After the Civil War, the Thirteenth, Fourteen, and Fifteenth amendments were passed to ensure freedom and equality for African Americans. In addition, as a response to the black codes, Congress passed civil rights acts in 1866 and 1875 to guarantee civil rights and access to public accommodations. While the legislative branch was attempting to strengthen African American civil rights, the judicial branch seemed intent on weakening them through a number of decisions that gave states room to maneuver around civil rights laws. States responded with a variety of measures limiting the rights of African Americans, including poll taxes, grandfather clauses that prevented them from voting, and Jim Crow laws that restricted their use of public facilities. These restrictions were upheld in Plessy v. Ferguson, which justified them under the separate-but-equal doctrine. By the end of the nineteenth century, segregation was firmly and legally entrenched in the South.
0The Dismantling of School Segregation
The NAACP led the campaign for African American civil rights. Its activists used the mechanism of the courts to press for equal facilities for African Americans and then to challenge the constitutionality of the separate-but-equal doctrine itself. In 1954, in Brown v. Board of Education, a class-action suit, the Supreme Court reversed its earlier decision in the Plessy case. It ruled that “separate educational facilities are inherently unequal” and that segregated schools must be integrated “with all deliberate speed” under the direction of the federal courts. The Court thus ordered an end to school segregation that had been imposed by law (de jure segregation), but in many parts of the country segregation persisted, because African Americans and whites lived in different areas and sent their children to local schools (de facto segregation). This problem led the courts to require the unpopular remedy of bussing African American and white children as a means of integrating schools. By 1974, however, the Supreme Court began to limit bussing as ordered by the judicial branch.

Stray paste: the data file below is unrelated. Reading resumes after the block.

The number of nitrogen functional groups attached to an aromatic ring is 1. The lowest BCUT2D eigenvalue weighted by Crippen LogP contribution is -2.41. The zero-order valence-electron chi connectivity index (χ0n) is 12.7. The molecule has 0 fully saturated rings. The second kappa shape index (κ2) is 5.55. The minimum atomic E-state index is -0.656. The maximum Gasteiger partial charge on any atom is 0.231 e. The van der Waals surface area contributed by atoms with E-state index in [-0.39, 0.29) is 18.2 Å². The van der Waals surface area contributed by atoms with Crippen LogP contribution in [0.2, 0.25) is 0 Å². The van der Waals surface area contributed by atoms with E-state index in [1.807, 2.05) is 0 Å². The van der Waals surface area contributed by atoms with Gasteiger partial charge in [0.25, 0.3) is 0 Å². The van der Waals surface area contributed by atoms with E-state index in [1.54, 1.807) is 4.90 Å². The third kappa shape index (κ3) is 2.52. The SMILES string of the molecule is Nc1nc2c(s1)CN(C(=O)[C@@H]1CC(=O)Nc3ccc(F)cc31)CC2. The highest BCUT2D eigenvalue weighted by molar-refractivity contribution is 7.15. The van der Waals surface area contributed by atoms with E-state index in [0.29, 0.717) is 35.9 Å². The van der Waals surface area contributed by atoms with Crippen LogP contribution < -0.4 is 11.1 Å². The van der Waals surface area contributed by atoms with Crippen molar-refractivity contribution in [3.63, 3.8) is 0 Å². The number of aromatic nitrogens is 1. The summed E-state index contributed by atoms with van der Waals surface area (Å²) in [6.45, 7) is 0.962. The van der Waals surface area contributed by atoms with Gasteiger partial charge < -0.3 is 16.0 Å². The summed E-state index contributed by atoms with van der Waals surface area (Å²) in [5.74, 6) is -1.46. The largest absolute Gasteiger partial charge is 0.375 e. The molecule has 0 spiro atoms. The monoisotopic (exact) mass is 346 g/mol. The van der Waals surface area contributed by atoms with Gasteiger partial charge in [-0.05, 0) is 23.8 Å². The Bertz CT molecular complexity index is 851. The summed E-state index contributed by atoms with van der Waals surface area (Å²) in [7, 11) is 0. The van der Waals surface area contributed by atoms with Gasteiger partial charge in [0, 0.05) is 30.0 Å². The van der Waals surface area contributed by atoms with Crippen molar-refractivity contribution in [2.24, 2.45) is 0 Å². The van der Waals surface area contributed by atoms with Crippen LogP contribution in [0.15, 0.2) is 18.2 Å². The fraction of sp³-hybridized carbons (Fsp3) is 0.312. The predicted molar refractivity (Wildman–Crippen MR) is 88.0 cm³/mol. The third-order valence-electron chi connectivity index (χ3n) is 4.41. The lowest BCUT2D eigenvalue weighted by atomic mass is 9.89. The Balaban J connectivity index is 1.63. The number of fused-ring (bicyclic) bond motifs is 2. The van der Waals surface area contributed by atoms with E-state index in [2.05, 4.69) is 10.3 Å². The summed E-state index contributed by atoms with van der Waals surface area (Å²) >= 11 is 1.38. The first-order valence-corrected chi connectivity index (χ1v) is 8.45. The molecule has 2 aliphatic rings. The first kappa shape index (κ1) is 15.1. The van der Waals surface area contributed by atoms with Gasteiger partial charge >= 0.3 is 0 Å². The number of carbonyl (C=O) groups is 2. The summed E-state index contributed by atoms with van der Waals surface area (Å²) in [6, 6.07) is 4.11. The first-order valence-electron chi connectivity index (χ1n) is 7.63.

0The Civil Rights Movement